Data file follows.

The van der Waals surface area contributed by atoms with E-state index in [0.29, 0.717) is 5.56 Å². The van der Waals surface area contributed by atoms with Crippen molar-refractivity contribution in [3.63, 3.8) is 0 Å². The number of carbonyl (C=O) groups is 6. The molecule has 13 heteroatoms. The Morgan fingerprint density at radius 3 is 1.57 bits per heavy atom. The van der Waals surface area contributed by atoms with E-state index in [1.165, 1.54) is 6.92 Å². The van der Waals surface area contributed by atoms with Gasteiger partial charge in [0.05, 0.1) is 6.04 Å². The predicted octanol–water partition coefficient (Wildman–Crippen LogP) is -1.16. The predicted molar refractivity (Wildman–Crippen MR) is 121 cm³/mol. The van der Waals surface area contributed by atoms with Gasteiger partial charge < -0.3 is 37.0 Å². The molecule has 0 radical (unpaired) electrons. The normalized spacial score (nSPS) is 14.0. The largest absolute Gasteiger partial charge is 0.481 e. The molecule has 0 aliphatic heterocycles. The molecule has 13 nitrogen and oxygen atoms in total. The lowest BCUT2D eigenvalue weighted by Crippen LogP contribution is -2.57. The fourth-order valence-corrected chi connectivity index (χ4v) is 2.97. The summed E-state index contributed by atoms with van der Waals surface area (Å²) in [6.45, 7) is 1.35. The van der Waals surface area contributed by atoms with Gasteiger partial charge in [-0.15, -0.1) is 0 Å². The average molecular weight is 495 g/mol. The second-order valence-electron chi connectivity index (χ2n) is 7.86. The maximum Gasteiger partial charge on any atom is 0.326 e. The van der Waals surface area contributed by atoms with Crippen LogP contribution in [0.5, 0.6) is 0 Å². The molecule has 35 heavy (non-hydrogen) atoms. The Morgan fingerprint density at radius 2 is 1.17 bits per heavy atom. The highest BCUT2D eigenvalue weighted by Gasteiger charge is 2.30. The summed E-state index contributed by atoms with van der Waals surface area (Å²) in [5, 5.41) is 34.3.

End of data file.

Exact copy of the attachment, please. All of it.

The van der Waals surface area contributed by atoms with E-state index in [0.29, 0.717) is 5.56 Å². The van der Waals surface area contributed by atoms with Crippen molar-refractivity contribution in [3.63, 3.8) is 0 Å². The number of carbonyl (C=O) groups is 6. The molecule has 13 heteroatoms. The Morgan fingerprint density at radius 3 is 1.57 bits per heavy atom. The van der Waals surface area contributed by atoms with E-state index in [1.165, 1.54) is 6.92 Å². The van der Waals surface area contributed by atoms with Gasteiger partial charge in [0.05, 0.1) is 6.04 Å². The predicted octanol–water partition coefficient (Wildman–Crippen LogP) is -1.16. The predicted molar refractivity (Wildman–Crippen MR) is 121 cm³/mol. The van der Waals surface area contributed by atoms with Gasteiger partial charge < -0.3 is 37.0 Å². The molecule has 0 radical (unpaired) electrons. The normalized spacial score (nSPS) is 14.0. The largest absolute Gasteiger partial charge is 0.481 e. The molecule has 0 aliphatic heterocycles. The molecule has 13 nitrogen and oxygen atoms in total. The lowest BCUT2D eigenvalue weighted by Crippen LogP contribution is -2.57. The fourth-order valence-corrected chi connectivity index (χ4v) is 2.97. The summed E-state index contributed by atoms with van der Waals surface area (Å²) in [6.45, 7) is 1.35. The van der Waals surface area contributed by atoms with Gasteiger partial charge in [-0.15, -0.1) is 0 Å². The average molecular weight is 495 g/mol. The second-order valence-electron chi connectivity index (χ2n) is 7.86. The maximum Gasteiger partial charge on any atom is 0.326 e. The van der Waals surface area contributed by atoms with Crippen LogP contribution in [0.5, 0.6) is 0 Å². The molecule has 35 heavy (non-hydrogen) atoms. The Morgan fingerprint density at radius 2 is 1.17 bits per heavy atom. The highest BCUT2D eigenvalue weighted by Gasteiger charge is 2.30. The summed E-state index contributed by atoms with van der Waals surface area (Å²) in [5, 5.41) is 34.3.